June 16, 2020

5 Examples of Great User Experience Design

5 min read

Written by: Kelly Molloy  |  Share:

UX Design-Listing UX Design-Featured

Your company is selling to end-users, so your website needs to speak to them, not just talk about yourself. So, as you’re developing or optimizing your website, it’s important to leverage design, content and user interface (UI) together to create the best experience for your site visitors.

While design, content and UI should be strong individually, ensuring those three elements work together is key to creating the best website possible for your users. 

Here are five websites that exemplify excellent user experience design.

1. Stripe

Stripe is the North Star when we think about user experience and web design. Their page design hits the nail on the head when it comes to leveraging design to drive a user’s eye toward specific content. Their webpages have a lot of space so it's easy to scan content, but they don’t feel empty due to the use of intriguing design elements.

UX Design-Stripe Menu

What makes their website so unique are the micro-interactions that happen. When you move your mouse horizontally across the main navigation, the menu content slides in and out to match your behavior. When you hover over a button, it raises a couple of pixels to indicate it’s interactive. The gifs that introduce sections on their homepage help draw your eye down the page without being so busy that they distract from the content.

These small details keep the user engaged but aren’t so blatant that they cause visitors to focus on the design over the information they’re being presented.

2. Amilia

Amilia’s website does a great job speaking directly to their personas and helping users find relevant content immediately. 

UX Design-Amilia Menu

For example, each menu item in their navigation contains a one-sentence description of what the page will talk about. While their section labels are pretty straightforward, that additional sentence provides context so the user can really understand whether or not that section is relevant to them.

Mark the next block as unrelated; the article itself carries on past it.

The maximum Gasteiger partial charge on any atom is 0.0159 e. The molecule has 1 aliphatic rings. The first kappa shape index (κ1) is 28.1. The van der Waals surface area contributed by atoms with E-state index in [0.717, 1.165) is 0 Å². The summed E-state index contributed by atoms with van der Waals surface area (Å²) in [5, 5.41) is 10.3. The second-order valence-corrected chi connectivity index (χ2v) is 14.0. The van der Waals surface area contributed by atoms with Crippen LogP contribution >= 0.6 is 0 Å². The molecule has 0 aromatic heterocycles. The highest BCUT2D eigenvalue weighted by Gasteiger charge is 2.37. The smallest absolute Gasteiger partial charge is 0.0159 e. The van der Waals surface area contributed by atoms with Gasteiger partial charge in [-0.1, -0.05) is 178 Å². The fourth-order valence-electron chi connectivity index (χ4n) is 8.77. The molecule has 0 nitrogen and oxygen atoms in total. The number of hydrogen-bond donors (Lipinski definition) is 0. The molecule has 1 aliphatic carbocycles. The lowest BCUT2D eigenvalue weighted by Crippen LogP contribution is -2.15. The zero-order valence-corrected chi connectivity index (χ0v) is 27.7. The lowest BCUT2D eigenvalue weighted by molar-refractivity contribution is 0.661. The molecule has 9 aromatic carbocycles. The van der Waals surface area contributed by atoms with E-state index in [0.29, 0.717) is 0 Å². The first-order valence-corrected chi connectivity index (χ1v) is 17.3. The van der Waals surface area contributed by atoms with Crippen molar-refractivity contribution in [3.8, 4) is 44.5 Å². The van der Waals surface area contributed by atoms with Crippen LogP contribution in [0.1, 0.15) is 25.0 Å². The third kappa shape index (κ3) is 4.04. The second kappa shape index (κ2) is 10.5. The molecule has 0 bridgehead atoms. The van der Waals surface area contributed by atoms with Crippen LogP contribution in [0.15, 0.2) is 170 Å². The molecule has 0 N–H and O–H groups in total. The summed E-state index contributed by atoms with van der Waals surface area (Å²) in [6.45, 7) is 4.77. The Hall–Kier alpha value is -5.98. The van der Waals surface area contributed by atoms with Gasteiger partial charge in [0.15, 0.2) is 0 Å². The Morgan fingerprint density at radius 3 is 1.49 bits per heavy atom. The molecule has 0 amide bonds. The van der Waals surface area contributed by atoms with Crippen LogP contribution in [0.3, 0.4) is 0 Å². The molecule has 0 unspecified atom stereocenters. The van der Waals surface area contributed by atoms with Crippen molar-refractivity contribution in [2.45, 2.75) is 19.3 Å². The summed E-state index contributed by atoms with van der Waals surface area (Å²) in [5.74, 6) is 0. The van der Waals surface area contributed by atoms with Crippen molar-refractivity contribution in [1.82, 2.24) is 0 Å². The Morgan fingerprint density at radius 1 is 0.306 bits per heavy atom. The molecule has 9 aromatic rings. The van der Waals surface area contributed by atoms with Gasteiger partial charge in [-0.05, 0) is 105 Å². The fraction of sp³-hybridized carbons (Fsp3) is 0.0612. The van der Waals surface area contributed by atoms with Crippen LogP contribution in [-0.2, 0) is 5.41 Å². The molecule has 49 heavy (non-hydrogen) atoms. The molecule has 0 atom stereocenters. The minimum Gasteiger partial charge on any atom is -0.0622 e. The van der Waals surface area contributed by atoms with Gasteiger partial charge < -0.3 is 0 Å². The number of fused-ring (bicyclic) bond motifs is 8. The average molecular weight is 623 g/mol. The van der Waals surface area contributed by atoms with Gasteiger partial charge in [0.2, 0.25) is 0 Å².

Amilia’s website also provides multiple opportunities for visitors to self-segment. Right above the fold on the homepage, for example, there are two paths a visitor can take: one for end-users looking to register for an activity through their platform and the other for businesses looking to leverage the platform. 

UX Design-Amilia Pricing

A similar self-segmentation opportunity is available on the pricing page where prospects can select their type of company from a drop-down and see customized content based on their needs. While that drop-down does require an extra click, it ultimately improves their experience by serving them only relevant information.

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3. Dynamic Yield

Dynamic Yield’s product is a personalization software, and they do a great job showing off its capabilities on their website.

UX Design-Dynamic Yield

Another strength of Dynamic Yield’s website is their use of video content. They do a great job of pairing their videos with text. For all the strengths video has, it’s only effective if people actually watch it. So, to create the best user experience for all your site visitors, it’s best to pair videos with enough context for people who don’t want to watch them as illustrated by Dynamic Yield’s presentation of customer testimonials on their homepage.

UX Design-Cabelas

4. Segment